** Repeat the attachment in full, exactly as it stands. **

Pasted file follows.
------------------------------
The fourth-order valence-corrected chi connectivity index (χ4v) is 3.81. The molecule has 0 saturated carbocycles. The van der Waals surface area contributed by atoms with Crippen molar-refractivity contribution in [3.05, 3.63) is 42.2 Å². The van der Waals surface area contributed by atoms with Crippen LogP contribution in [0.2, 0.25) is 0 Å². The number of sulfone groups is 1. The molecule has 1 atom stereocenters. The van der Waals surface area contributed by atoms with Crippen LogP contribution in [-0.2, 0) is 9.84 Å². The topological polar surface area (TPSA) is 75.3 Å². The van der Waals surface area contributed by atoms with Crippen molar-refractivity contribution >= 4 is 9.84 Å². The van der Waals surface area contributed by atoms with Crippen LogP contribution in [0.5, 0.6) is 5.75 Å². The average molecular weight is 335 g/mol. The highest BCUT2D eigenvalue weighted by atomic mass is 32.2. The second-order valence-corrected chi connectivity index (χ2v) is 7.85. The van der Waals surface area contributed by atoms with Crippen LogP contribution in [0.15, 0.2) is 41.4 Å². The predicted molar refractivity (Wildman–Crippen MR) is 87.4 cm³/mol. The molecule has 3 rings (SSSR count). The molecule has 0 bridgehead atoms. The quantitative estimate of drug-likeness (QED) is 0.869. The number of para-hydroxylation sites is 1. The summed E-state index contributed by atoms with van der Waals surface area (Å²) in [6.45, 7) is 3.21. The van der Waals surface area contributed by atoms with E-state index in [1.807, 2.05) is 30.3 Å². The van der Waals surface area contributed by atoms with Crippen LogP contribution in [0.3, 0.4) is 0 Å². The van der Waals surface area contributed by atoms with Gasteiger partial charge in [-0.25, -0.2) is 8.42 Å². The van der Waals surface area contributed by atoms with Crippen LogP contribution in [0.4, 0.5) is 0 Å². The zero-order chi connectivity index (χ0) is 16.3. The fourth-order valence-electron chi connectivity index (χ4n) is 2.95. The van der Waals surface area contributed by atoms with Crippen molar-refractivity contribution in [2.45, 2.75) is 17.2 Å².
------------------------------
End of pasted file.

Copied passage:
The fourth-order valence-corrected chi connectivity index (χ4v) is 3.81. The molecule has 0 saturated carbocycles. The van der Waals surface area contributed by atoms with Crippen molar-refractivity contribution in [3.05, 3.63) is 42.2 Å². The van der Waals surface area contributed by atoms with Crippen LogP contribution in [0.2, 0.25) is 0 Å². The number of sulfone groups is 1. The molecule has 1 atom stereocenters. The van der Waals surface area contributed by atoms with Crippen LogP contribution in [-0.2, 0) is 9.84 Å². The topological polar surface area (TPSA) is 75.3 Å². The van der Waals surface area contributed by atoms with Crippen molar-refractivity contribution >= 4 is 9.84 Å². The van der Waals surface area contributed by atoms with Crippen LogP contribution in [0.5, 0.6) is 5.75 Å². The average molecular weight is 335 g/mol. The highest BCUT2D eigenvalue weighted by atomic mass is 32.2. The second-order valence-corrected chi connectivity index (χ2v) is 7.85. The van der Waals surface area contributed by atoms with Crippen LogP contribution in [0.15, 0.2) is 41.4 Å². The predicted molar refractivity (Wildman–Crippen MR) is 87.4 cm³/mol. The molecule has 3 rings (SSSR count). The molecule has 0 bridgehead atoms. The quantitative estimate of drug-likeness (QED) is 0.869. The number of para-hydroxylation sites is 1. The summed E-state index contributed by atoms with van der Waals surface area (Å²) in [6.45, 7) is 3.21. The van der Waals surface area contributed by atoms with E-state index in [1.807, 2.05) is 30.3 Å². The van der Waals surface area contributed by atoms with Crippen LogP contribution in [0.3, 0.4) is 0 Å². The van der Waals surface area contributed by atoms with Gasteiger partial charge in [-0.25, -0.2) is 8.42 Å². The van der Waals surface area contributed by atoms with Crippen LogP contribution in [0.4, 0.5) is 0 Å². The zero-order chi connectivity index (χ0) is 16.3. The fourth-order valence-electron chi connectivity index (χ4n) is 2.95. The van der Waals surface area contributed by atoms with Crippen molar-refractivity contribution in [2.45, 2.75) is 17.2 Å².